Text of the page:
About Us
News
Announcement
Research
Conservation & Horticulture
Public Education
Graduate Study
Scientist
International Cooperation
Resources
Annual Reports
Publications & Papers
Visit XTBG
Societies
XTBG Seminar
Open Positions
ATBC Asia 2017
PFS-Tropical Asia
Links
 
   Location:Home > Research > Research Progress
Rubber trees and tea trees have complementary wter use patterns
Author: Wu Junen
ArticleSource:
Update time: 2016-11-29
Close
Text Size: A A A
Print

 

Water is essential to plant life; thus, plant water use patterns are directly influenced by spatiotemporal patterns in water availability. How do plants uptake water, and how do coexisting plants share a water source when water availability is limited? It is crucial for improving water management in rubber agriculture because the water use of rubber trees has been neglected for a long time, and seasonal drought in Xishuangbanna is becoming increasingly serious.

Prof. LIU Wenjie and his team of Xishuangbanna Tropical Botanical Garden (XTBG) used stable isotope methods to investigate the water use patterns of rubber trees and tea trees coexisting in the same dry environment. They selected a rubber-tea agroforestry system for observation and divided the experimental field into seven sites (i.e., seven locations along the slope) to measure the soil water content (SWC) at each site for three soil layers (i.e., 0–5, 5–30, and 30–80 cm depths).Concurrently, they measured the water isotopic compositions (δD and δ18O) in the soil and in the plant xylem to quantitatively distinguish the plant water sources and study below-ground water transport.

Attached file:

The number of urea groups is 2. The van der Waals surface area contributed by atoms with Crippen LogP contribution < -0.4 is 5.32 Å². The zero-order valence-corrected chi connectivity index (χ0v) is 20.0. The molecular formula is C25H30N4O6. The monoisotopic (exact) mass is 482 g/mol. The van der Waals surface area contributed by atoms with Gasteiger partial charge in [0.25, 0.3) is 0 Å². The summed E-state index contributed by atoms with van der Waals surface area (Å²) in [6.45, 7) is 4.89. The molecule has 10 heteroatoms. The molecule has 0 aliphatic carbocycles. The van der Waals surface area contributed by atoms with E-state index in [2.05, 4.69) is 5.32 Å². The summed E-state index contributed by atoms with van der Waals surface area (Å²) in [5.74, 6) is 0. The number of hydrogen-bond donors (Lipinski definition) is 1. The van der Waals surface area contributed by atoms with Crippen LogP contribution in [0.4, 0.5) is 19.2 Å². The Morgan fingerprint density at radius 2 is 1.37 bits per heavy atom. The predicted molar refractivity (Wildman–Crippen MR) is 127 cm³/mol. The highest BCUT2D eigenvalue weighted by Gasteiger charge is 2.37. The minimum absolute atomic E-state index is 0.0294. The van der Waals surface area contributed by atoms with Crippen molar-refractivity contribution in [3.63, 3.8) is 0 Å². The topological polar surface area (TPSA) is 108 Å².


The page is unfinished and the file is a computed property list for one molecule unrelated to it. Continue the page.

They found that the soil water contents (SWCs) of the tea rows were greater than the SWCs in the rubber rows. The SWCs of the uphill and downhill tea rows were significantly greater than the contents in the rubber rows. The values of δD and δ18O from the xylem water of the rubber trees were significantly lower than the values from the tea trees.

Furthermore, the MixSIAR model (a Bayesian mixing model) indicated that rubber trees relied heavily on water from deep (30–80 cm) soil layers and tea trees primarily uptake water from the intermediate (5–30 cm) soil layer. Rubber trees absorbed soil water evenly from each row along the slope in the dry season.

The study demonstrated that hydrological niche segregation is driven by resource competition for water when availability is most limited. Tea trees and rubber trees can coexist in a rubber-tea agroforestry system by having different but complementary vertical water use patterns during the dry season, allowing weak interspecific competition for water and efficient water use during soil drought stress.

The water use patterns ensured a collaborative hydraulic redistribution in this agroforestry system. Therefore, soil water would be well redistributed below ground in the rubber-tea agroforestry system, and sufficiently abundant soil water could move from the tea rows to the terrace, where drought stress easily occurs, to maintain plant root health under the soil of the terrace. Such water movement in a plant community may also increase plant nutrient availability and thus benefit plant growth.

The study entitled How do plants share water sources in a rubber-tea agroforestry system during the pronounced dry season?” has been published in Agriculture, Ecosystems & Environment.

 

Contact

LIU Wenjie  Ph.D Principal Investigator
Key Laboratory of Tropical Forest Ecology, Xishuangbanna Tropical Botanical Garden, Chinese Academy of Sciences, Mengla, Yunnan 666303, China
E-mail:
lwj@xtbg.org.cn

  Appendix Download
Xishuangbanna Tropical Botanical Garden, Chinese Academy of Sciences. Menglun, Mengla, Yunnan 666303, China
Copyright XTBG 2005-2014 Powered by XTBG Information Center